Political junkies pay close attention to Bill Clinton's jogging partners.
One morning last summer, the president ran alongside the Rev. Bill Hybels, whose Willow Creek Community Church outside Chicago is a hot spot for Baby Boomer believers. Afterwards, the two adjourned to the White House porch facing Pennsylvania Avenue to pray -- in full view of reporters and tourists.
A mere photo opportunity? A megachurch pastor communing with a sincere seeker? A politician wooing an evangelical superstar? All of the above?
It's safe to say Clinton's motivation was similar to that of Sen. Bob Dole, when he announced that he and his wife, Elizabeth, were leaving Foundry United Methodist Church in search of more conservative pews. Perhaps Clinton and Dole were thinking along the same lines as Sen. Phil Gramm, when he preached to the Christian Coalition, or Gen. Colin Powell, when he told interviewers on CBS This Morning that he understood the Religious Right's concern about moral decay in America.
Truth is, these politicians are responding to what University of Chicago scholar Robert Fogel believes is the latest of four "cycles of religiosity in American history." He can back this lofty language with inspiring statistics.
Exit polls in 1982 congressional elections showed that a third of the voters were evangelical Christians or what Fogel calls "believers in enthusiastic religion which is characterized by spiritual intensity linked to conversions." The key is that these voters split their 1982 votes evenly. But in 1994, only 26 percent voted Democratic while 74 percent voted Republican.
On top of that, the percentage of votes cast by "believers in enthusiastic religion" went up. If these voters "turn out in the same proportion in 1996, and if they continue to favor the Republicans over the Democrats by the same margin, there will have been an inter-party shift of about 7.5 million voters," said Fogel, in a recent address to the American Enterprise Institute. "We are in a process of political change that is to a large extent spawned by trends in American religiosity."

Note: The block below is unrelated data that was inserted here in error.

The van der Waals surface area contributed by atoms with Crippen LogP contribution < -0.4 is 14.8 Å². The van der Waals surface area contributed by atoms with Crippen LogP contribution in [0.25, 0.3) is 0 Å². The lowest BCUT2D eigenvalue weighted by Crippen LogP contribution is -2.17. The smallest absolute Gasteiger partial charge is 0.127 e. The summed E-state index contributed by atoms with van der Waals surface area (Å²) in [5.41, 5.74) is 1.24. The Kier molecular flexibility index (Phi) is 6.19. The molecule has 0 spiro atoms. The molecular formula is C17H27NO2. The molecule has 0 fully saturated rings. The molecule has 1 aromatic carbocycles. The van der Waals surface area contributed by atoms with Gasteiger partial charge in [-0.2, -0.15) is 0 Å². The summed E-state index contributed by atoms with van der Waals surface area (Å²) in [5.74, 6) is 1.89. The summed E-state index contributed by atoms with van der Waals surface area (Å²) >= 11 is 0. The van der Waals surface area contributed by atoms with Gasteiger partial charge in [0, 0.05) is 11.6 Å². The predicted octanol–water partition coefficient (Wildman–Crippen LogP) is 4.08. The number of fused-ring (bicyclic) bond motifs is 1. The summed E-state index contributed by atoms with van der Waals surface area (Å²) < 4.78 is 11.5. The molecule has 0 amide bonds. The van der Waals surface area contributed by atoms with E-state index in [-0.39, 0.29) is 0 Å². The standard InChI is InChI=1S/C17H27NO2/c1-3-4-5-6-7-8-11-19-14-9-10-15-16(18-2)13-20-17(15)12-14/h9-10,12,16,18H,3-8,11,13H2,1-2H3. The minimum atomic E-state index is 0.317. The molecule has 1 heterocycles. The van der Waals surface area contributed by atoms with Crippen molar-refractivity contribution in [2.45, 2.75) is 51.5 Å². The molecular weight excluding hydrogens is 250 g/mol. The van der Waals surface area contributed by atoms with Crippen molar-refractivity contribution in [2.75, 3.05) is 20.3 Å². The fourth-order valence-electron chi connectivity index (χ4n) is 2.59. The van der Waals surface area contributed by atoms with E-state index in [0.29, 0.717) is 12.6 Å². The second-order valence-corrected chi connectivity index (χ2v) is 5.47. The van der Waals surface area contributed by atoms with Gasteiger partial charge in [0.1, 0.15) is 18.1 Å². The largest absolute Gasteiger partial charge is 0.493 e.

Cycles in American religion last for about 100 years and have three stages, said Fogel. First comes an intense "revival" that establishes social and theological principles, followed by a phase of political activism. Finally, the revival's principles come under attack and political coalitions created in this era decline. These cycles may overlap, with one cycle beginning as another ends.
The first "great awakening" began in the 1730s and peaked during the American Revolution. The second, centering on personal conversion and the reality of sin, led to the abolitionist and temperance movements. The third emphasized science and a social Gospel, instead of personal sin, and inspired many 20th Century progressive movements. This "modernist" revival soaked into American education and media, said Fogel.
"Journalists, essayists, historians, social scientists, novelists and dramatists who embraced modernist ideology were turned out by the tens of thousands. They became entrenched in the new mass media -- low-cost daily newspapers, glossy magazines, inexpensive books, popular theater, vaudeville and movies -- which they used to attack conservative religionists."
The result was the flight of traditionalists from the public square. Many conservatives even argued that it was sinful for Christians to be active in politics or media.
But this changed during the fourth awakening, which began amid the turmoil of the 1960s. This era produced a highly mystical approach to faith that emphasized personal experience -- which undercut some forms of traditional religion, as well as the work of modernists and materialists.
Today, millions of "enthusiastic" believers insist on being heard, said Fogel. Above all, they believe that moral and spiritual problems are real and demand solutions that transcend politics.
"It may be possible for President Clinton ... and other Democratic strategists to devise an appeal that will win back those intensely religious voters who have only recently deserted them," said Fogel. "By now it is probably clear to at least the Democratic moderates that their party committed a major political blunder when they pilloried believers in enthusiastic religion."